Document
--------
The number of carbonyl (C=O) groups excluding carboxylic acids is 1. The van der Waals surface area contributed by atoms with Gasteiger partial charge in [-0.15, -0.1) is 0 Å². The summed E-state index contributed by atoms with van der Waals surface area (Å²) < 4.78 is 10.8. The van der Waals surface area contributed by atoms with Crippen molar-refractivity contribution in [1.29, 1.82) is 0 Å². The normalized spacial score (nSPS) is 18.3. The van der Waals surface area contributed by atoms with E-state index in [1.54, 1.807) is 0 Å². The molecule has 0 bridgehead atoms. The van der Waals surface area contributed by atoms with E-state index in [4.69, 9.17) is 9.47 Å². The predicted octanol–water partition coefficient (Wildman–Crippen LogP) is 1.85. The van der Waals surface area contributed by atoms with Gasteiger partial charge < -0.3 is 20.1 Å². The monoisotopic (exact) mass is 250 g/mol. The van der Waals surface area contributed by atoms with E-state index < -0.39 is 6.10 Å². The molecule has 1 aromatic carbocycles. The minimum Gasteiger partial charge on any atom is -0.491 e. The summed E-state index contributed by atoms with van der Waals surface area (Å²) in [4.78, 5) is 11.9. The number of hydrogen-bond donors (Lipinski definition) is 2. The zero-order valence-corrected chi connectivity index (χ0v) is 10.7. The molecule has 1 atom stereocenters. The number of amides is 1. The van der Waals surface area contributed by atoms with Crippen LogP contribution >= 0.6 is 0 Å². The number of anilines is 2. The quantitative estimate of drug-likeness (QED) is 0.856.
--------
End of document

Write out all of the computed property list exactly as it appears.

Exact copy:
The number of carbonyl (C=O) groups excluding carboxylic acids is 1. The van der Waals surface area contributed by atoms with Gasteiger partial charge in [-0.15, -0.1) is 0 Å². The summed E-state index contributed by atoms with van der Waals surface area (Å²) < 4.78 is 10.8. The van der Waals surface area contributed by atoms with Crippen molar-refractivity contribution in [1.29, 1.82) is 0 Å². The normalized spacial score (nSPS) is 18.3. The van der Waals surface area contributed by atoms with E-state index in [1.54, 1.807) is 0 Å². The molecule has 0 bridgehead atoms. The van der Waals surface area contributed by atoms with E-state index in [4.69, 9.17) is 9.47 Å². The predicted octanol–water partition coefficient (Wildman–Crippen LogP) is 1.85. The van der Waals surface area contributed by atoms with Gasteiger partial charge < -0.3 is 20.1 Å². The monoisotopic (exact) mass is 250 g/mol. The van der Waals surface area contributed by atoms with E-state index < -0.39 is 6.10 Å². The molecule has 1 aromatic carbocycles. The minimum Gasteiger partial charge on any atom is -0.491 e. The summed E-state index contributed by atoms with van der Waals surface area (Å²) in [4.78, 5) is 11.9. The number of hydrogen-bond donors (Lipinski definition) is 2. The zero-order valence-corrected chi connectivity index (χ0v) is 10.7. The molecule has 1 atom stereocenters. The number of amides is 1. The van der Waals surface area contributed by atoms with Crippen LogP contribution >= 0.6 is 0 Å². The number of anilines is 2. The quantitative estimate of drug-likeness (QED) is 0.856.